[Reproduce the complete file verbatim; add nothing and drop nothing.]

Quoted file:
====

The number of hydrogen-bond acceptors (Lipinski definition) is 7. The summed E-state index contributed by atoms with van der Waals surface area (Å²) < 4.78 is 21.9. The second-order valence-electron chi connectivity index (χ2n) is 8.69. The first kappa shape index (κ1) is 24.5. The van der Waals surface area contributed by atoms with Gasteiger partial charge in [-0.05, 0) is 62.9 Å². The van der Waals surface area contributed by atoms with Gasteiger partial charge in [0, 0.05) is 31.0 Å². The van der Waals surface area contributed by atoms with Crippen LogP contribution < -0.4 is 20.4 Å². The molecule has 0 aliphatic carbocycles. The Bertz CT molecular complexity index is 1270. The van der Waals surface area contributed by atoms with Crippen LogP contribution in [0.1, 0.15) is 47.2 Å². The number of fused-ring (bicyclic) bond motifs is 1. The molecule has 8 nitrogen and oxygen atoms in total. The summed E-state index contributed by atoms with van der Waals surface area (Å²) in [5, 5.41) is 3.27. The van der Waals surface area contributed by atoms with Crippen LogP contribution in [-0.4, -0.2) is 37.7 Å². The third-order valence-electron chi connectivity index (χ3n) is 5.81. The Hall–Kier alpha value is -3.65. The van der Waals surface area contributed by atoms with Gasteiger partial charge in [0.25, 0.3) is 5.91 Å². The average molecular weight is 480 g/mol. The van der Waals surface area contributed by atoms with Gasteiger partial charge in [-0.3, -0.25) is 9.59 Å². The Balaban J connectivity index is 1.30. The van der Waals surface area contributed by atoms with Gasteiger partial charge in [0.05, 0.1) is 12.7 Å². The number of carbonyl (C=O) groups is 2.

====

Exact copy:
The number of hydrogen-bond acceptors (Lipinski definition) is 7. The summed E-state index contributed by atoms with van der Waals surface area (Å²) < 4.78 is 21.9. The second-order valence-electron chi connectivity index (χ2n) is 8.69. The first kappa shape index (κ1) is 24.5. The van der Waals surface area contributed by atoms with Gasteiger partial charge in [-0.05, 0) is 62.9 Å². The van der Waals surface area contributed by atoms with Gasteiger partial charge in [0, 0.05) is 31.0 Å². The van der Waals surface area contributed by atoms with Crippen LogP contribution < -0.4 is 20.4 Å². The molecule has 0 aliphatic carbocycles. The Bertz CT molecular complexity index is 1270. The van der Waals surface area contributed by atoms with Crippen LogP contribution in [0.1, 0.15) is 47.2 Å². The number of fused-ring (bicyclic) bond motifs is 1. The molecule has 8 nitrogen and oxygen atoms in total. The summed E-state index contributed by atoms with van der Waals surface area (Å²) in [5, 5.41) is 3.27. The van der Waals surface area contributed by atoms with Crippen LogP contribution in [-0.4, -0.2) is 37.7 Å². The third-order valence-electron chi connectivity index (χ3n) is 5.81. The Hall–Kier alpha value is -3.65. The van der Waals surface area contributed by atoms with Gasteiger partial charge in [0.25, 0.3) is 5.91 Å². The average molecular weight is 480 g/mol. The van der Waals surface area contributed by atoms with Gasteiger partial charge in [-0.3, -0.25) is 9.59 Å². The Balaban J connectivity index is 1.30. The van der Waals surface area contributed by atoms with Gasteiger partial charge in [0.05, 0.1) is 12.7 Å². The number of carbonyl (C=O) groups is 2.